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Disc Tear (Annular Tear)

A disc- or annular- tear (or fissure) represents a degenerative or traumatic change in an interveterbral disc. These tears involve separations or breaks in the fibers comprising the annulus fibrosus, or the fibrous outer-most portion of an intervertebral disc. These fibers run radially (outward from the center), transversely (lying across), and concentrically (circularly, progressively more distant from the center), much like the layers of an onion. Together they form layers of fibrous tissue that surround the internal portions of the disc.

A disc tear is distinct from disc degeneration or disc herniation (a slipped disc). When portions of the annulus fibrosus tear, the integrity of the disc becomes compromised; this can cause pathology such as bulging, prolapsed and more which can compress local structures. However, it is not until the tear completely opens a channel for the innermost substance to leave the disc entirely that a herniation has occurred.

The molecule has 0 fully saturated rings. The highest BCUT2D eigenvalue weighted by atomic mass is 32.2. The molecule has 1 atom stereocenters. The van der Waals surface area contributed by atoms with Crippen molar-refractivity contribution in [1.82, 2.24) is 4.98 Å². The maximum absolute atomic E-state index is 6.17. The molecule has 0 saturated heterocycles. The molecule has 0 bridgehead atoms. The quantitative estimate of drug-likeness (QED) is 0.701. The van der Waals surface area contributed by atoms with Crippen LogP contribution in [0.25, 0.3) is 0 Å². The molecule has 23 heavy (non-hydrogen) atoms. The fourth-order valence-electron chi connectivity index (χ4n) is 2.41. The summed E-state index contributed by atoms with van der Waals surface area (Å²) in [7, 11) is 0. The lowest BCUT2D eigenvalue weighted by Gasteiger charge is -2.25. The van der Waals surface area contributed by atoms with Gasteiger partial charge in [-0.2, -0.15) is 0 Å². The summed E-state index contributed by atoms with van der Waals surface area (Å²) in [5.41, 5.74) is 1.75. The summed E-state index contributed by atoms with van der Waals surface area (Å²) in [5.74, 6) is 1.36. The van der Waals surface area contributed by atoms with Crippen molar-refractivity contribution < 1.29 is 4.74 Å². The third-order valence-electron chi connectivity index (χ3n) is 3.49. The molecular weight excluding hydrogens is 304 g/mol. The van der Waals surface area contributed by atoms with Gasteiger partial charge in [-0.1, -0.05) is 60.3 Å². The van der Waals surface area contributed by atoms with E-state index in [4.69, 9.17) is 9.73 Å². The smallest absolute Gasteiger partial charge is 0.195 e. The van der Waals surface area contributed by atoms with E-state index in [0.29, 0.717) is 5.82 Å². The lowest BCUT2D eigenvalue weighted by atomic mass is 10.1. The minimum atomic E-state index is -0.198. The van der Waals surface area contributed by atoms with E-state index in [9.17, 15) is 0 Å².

Disc tears can result in back pain, which has been estimated to affect between 12-35% of the population in the western world. Tears can be a result of disc degeneration and can result in subsequent herniation. Tears and disc degeneration can begin to accumulate very early. This degeneration increases with age. It’s important to note than degeneration does not necessarily imply a pathologic process, or that trauma is a prerequisite. While trauma can cause tearing, many of these disc tears are merely the result of aging. It is equally important to note that while disc tears may cause pain, they are often asymptomatic.

Pathophysiology

The spine consists of a column of bones, known as vertebrae, which are stacked atop one another from the pelvis to the base of the skull, protecting the spinal cord. Intervertebral discs lie in between these vertebrae, connecting the bones together and forming the primary joints of the spine. These discs support upper-body weight and muscle activity allowing for motion such as bending and flexing. The discs themselves consist of the tough annulus fibrosus which contains a gel-like inner portion called the nucleus pulposus. These intervertebral discs contain few blood vessels, but do have nerves in the outermost layers of the annulus fibrosus.


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